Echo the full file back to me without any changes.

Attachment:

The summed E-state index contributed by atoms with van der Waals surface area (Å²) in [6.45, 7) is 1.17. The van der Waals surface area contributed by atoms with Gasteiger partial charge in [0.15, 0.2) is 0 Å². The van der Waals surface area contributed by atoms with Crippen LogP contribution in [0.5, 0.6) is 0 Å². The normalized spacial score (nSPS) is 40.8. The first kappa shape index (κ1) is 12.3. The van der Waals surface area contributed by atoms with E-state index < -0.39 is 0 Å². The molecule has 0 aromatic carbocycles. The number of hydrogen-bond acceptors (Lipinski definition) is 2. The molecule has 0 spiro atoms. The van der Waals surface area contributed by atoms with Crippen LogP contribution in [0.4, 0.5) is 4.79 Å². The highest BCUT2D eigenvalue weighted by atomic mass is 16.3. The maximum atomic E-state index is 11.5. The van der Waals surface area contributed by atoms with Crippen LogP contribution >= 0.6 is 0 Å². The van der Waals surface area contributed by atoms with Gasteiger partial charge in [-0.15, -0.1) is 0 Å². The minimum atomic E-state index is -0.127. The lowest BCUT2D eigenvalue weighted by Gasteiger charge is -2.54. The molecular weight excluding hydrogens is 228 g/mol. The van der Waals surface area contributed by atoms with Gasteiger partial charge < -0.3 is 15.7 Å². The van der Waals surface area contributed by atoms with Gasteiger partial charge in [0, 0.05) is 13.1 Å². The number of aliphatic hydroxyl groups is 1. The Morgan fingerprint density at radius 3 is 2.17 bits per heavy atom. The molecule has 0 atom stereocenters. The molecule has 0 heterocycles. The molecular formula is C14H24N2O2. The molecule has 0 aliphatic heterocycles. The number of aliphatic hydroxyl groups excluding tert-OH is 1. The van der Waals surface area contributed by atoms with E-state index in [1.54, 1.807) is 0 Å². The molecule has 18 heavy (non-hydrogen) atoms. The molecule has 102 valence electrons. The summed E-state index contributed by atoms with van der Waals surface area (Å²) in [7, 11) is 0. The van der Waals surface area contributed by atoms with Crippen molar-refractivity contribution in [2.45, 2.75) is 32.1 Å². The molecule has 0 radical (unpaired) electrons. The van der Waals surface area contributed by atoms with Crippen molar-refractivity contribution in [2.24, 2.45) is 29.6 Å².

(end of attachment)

The summed E-state index contributed by atoms with van der Waals surface area (Å²) in [6.45, 7) is 1.17. The van der Waals surface area contributed by atoms with Gasteiger partial charge in [0.15, 0.2) is 0 Å². The van der Waals surface area contributed by atoms with Crippen LogP contribution in [0.5, 0.6) is 0 Å². The normalized spacial score (nSPS) is 40.8. The first kappa shape index (κ1) is 12.3. The van der Waals surface area contributed by atoms with E-state index < -0.39 is 0 Å². The molecule has 0 aromatic carbocycles. The number of hydrogen-bond acceptors (Lipinski definition) is 2. The molecule has 0 spiro atoms. The van der Waals surface area contributed by atoms with Crippen LogP contribution in [0.4, 0.5) is 4.79 Å². The highest BCUT2D eigenvalue weighted by atomic mass is 16.3. The maximum atomic E-state index is 11.5. The van der Waals surface area contributed by atoms with Crippen LogP contribution >= 0.6 is 0 Å². The van der Waals surface area contributed by atoms with Gasteiger partial charge in [-0.15, -0.1) is 0 Å². The minimum atomic E-state index is -0.127. The lowest BCUT2D eigenvalue weighted by Gasteiger charge is -2.54. The molecular weight excluding hydrogens is 228 g/mol. The van der Waals surface area contributed by atoms with Gasteiger partial charge < -0.3 is 15.7 Å². The van der Waals surface area contributed by atoms with Gasteiger partial charge in [0, 0.05) is 13.1 Å². The number of aliphatic hydroxyl groups is 1. The Morgan fingerprint density at radius 3 is 2.17 bits per heavy atom. The molecule has 0 atom stereocenters. The molecule has 0 heterocycles. The molecular formula is C14H24N2O2. The molecule has 0 aliphatic heterocycles. The number of aliphatic hydroxyl groups excluding tert-OH is 1. The van der Waals surface area contributed by atoms with E-state index in [1.54, 1.807) is 0 Å². The molecule has 18 heavy (non-hydrogen) atoms. The molecule has 102 valence electrons. The summed E-state index contributed by atoms with van der Waals surface area (Å²) in [7, 11) is 0. The van der Waals surface area contributed by atoms with Crippen molar-refractivity contribution in [2.45, 2.75) is 32.1 Å². The molecule has 0 radical (unpaired) electrons. The van der Waals surface area contributed by atoms with Crippen molar-refractivity contribution in [2.24, 2.45) is 29.6 Å².